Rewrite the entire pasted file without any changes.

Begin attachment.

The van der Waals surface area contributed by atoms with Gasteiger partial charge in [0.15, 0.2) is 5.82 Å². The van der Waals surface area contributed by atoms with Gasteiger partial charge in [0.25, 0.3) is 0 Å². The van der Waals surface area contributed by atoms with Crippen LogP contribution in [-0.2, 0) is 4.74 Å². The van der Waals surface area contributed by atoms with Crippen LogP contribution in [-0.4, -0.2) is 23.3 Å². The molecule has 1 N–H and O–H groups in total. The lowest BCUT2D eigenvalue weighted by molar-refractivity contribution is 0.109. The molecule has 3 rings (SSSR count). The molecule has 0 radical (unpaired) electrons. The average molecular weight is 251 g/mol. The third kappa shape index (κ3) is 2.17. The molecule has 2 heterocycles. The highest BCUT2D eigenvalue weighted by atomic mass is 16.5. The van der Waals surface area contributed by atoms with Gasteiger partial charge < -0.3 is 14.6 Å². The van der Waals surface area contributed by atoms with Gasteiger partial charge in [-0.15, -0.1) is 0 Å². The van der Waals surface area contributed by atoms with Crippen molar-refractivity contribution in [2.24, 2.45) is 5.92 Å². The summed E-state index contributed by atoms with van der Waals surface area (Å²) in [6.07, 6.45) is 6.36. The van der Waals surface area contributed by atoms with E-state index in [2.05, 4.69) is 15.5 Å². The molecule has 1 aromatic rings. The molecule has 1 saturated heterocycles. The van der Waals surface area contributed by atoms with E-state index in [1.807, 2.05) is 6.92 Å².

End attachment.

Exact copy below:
The van der Waals surface area contributed by atoms with Gasteiger partial charge in [0.15, 0.2) is 5.82 Å². The van der Waals surface area contributed by atoms with Gasteiger partial charge in [0.25, 0.3) is 0 Å². The van der Waals surface area contributed by atoms with Crippen LogP contribution in [-0.2, 0) is 4.74 Å². The van der Waals surface area contributed by atoms with Crippen LogP contribution in [-0.4, -0.2) is 23.3 Å². The molecule has 1 N–H and O–H groups in total. The lowest BCUT2D eigenvalue weighted by molar-refractivity contribution is 0.109. The molecule has 3 rings (SSSR count). The molecule has 0 radical (unpaired) electrons. The average molecular weight is 251 g/mol. The third kappa shape index (κ3) is 2.17. The molecule has 2 heterocycles. The highest BCUT2D eigenvalue weighted by atomic mass is 16.5. The van der Waals surface area contributed by atoms with Gasteiger partial charge < -0.3 is 14.6 Å². The van der Waals surface area contributed by atoms with Gasteiger partial charge in [-0.15, -0.1) is 0 Å². The van der Waals surface area contributed by atoms with Crippen molar-refractivity contribution in [2.24, 2.45) is 5.92 Å². The summed E-state index contributed by atoms with van der Waals surface area (Å²) in [6.07, 6.45) is 6.36. The van der Waals surface area contributed by atoms with E-state index in [2.05, 4.69) is 15.5 Å². The molecule has 1 aromatic rings. The molecule has 1 saturated heterocycles. The van der Waals surface area contributed by atoms with E-state index in [1.807, 2.05) is 6.92 Å².